The Secretary for Economy and Finance, Leong Vai Tac, told reporters yesterday that there was no specific regulation in Macau currently enabling the government to order a blanket suspension of casino operations in the city.
In view of the adverse weather conditions caused by Typhoon Mangkhut, gaming operations in all of Macau’s casinos were suspended from 11 p.m. on September 15. Gaming operations resumed at 8 a.m. on September 17.
In a bid to minimize the impact of Typhoon Mangkhut, the civil protection management team recommended suspending the city’s casino operations to ensure the safety of casino employees, visitors to the city and residents. The recommendation was approved by the Chief Executive and agreed by the city’s six gaming concessionaires and sub-concessionaries.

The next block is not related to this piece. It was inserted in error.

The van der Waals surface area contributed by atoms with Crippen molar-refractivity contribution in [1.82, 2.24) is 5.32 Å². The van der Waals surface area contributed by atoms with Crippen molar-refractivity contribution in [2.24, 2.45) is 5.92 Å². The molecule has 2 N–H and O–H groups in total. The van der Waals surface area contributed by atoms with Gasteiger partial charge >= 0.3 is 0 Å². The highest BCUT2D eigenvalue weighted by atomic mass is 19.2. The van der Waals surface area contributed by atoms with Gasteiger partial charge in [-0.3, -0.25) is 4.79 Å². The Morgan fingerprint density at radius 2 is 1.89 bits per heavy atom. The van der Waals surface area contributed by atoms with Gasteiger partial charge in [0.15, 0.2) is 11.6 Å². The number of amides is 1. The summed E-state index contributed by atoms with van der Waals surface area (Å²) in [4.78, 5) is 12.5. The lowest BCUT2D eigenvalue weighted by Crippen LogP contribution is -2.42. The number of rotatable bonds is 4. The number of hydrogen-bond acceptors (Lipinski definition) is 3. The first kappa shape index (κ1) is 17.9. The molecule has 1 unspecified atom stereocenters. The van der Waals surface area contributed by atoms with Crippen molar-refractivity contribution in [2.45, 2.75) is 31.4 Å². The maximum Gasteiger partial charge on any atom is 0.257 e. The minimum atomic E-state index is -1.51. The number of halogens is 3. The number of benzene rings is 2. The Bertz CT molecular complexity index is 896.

Leong said the temporary suspension of casino operations was a result of the ongoing cooperation between the government and the city’s gaming operators.
Meanwhile, Leong said he hoped gaming operators would streamline the process of suspension and resumption of casino operations in the event of a public emergency.
On Wednesday, the New Macau Gaming Staff Rights Association also called for a mandatory suspension of casino operations during strong typhoons.
The government said that it will heed opinion from the public and from members of the Legislative Assembly regarding the potential introduction of a mandatory city-wide suspension of casino operations during public emergencies.
On Monday, the Secretary for Security, Wong Sio Chak, also said that the government had yet to consider such mandatory casino closures.
According to Wong, Macau does not have a law requiring casinos to close during strong typhoons. The gaming concession contract also does not stipulate casino closures during emergencies.
Such a provision is, however, included in a government proposal to overhaul Macau’s civil protection system. A public consultation on the proposal was concluded in August.